The Venezuelan government of President Nicolas Maduro said Thursday that it had stripped opposition leader Juan Guaido of the right to hold public office for 15 years, a sharp escalation of the political unrest in the South American country.
But soon after the announcement on state television, Guaido said, "We're going to continue in the streets" to protest Maduro's hold on power.
Guaido, the leader of Venezuela's opposition-controlled National Assembly, is recognized by the U.S. and 50 other countries as the nation's interim president, but Maduro has clung to power amid power blackouts, street demonstrations led by Guaido, widespread poverty and frequent condemnation of his rule from world leaders.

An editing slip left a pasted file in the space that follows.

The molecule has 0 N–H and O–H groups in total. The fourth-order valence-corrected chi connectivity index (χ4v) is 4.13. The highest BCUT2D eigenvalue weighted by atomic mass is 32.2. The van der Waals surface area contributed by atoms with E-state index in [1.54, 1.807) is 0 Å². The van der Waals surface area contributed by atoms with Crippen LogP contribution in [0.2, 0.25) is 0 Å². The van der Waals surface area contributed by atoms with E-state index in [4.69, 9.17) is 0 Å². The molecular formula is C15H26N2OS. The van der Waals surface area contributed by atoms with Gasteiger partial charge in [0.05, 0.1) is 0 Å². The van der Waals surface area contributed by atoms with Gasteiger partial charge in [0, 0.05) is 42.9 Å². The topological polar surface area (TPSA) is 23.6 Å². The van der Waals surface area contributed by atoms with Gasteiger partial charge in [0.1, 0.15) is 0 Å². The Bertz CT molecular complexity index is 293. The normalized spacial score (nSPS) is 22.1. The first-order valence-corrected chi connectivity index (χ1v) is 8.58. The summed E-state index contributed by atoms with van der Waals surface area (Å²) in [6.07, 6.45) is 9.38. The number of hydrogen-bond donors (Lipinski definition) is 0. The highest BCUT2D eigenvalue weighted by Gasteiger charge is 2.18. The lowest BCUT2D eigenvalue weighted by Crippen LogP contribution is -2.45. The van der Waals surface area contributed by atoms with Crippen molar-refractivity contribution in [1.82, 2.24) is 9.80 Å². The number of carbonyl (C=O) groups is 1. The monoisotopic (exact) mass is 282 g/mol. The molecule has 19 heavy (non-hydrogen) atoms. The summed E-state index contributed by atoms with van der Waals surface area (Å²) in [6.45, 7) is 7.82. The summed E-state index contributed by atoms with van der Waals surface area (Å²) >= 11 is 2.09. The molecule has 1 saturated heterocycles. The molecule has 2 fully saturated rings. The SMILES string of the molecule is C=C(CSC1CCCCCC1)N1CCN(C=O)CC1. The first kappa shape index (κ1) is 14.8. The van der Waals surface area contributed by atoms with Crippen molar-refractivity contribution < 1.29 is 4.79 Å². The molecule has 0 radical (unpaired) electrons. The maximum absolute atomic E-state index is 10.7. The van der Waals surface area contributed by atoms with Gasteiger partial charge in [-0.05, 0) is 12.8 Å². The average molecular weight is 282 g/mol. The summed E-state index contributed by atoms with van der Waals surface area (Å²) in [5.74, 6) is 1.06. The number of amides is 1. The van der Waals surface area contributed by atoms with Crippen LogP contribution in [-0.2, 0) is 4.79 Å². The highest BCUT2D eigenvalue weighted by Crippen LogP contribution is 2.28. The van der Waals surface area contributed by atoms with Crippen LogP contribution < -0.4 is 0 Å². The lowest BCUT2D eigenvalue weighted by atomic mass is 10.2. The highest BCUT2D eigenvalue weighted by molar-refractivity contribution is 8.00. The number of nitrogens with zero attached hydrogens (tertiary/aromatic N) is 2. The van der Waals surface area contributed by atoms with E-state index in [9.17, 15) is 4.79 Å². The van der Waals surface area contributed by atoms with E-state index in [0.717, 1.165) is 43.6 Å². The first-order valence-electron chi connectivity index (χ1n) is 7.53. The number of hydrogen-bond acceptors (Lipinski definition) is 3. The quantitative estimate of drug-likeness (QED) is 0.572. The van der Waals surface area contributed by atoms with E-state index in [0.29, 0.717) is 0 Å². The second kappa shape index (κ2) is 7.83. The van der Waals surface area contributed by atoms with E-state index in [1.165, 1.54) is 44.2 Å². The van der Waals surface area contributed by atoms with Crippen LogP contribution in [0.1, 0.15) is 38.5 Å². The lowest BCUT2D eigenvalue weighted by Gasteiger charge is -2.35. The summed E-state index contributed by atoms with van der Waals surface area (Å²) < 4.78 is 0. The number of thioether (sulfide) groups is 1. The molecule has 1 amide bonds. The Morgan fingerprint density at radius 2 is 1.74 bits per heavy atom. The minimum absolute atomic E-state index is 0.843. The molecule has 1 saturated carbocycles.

The political ban against Guaido was announced by Auditor General Elvis Amoroso. He said Guaido, who invoked the country's constitution in January to assume the interim presidency, had inconsistencies in his personal financial disclosures and was spending more than his income would seem to allow.
Guaido has said he expects continued efforts by Maduro to try to block him from assuming outright control of the government.
The United Nations has estimated that about a quarter of Venezuelans need humanitarian assistance, including food and basic services.
Maduro, who is backed by Russia, has said no crisis exists and blames U.S. sanctions for the country's moribund economy.
Russia sent about 100 military personnel to Venezuela last weekend and 35 tons of cargo in support of Maduro. Moscow has ignored U.S. demands that it send the servicemen back home.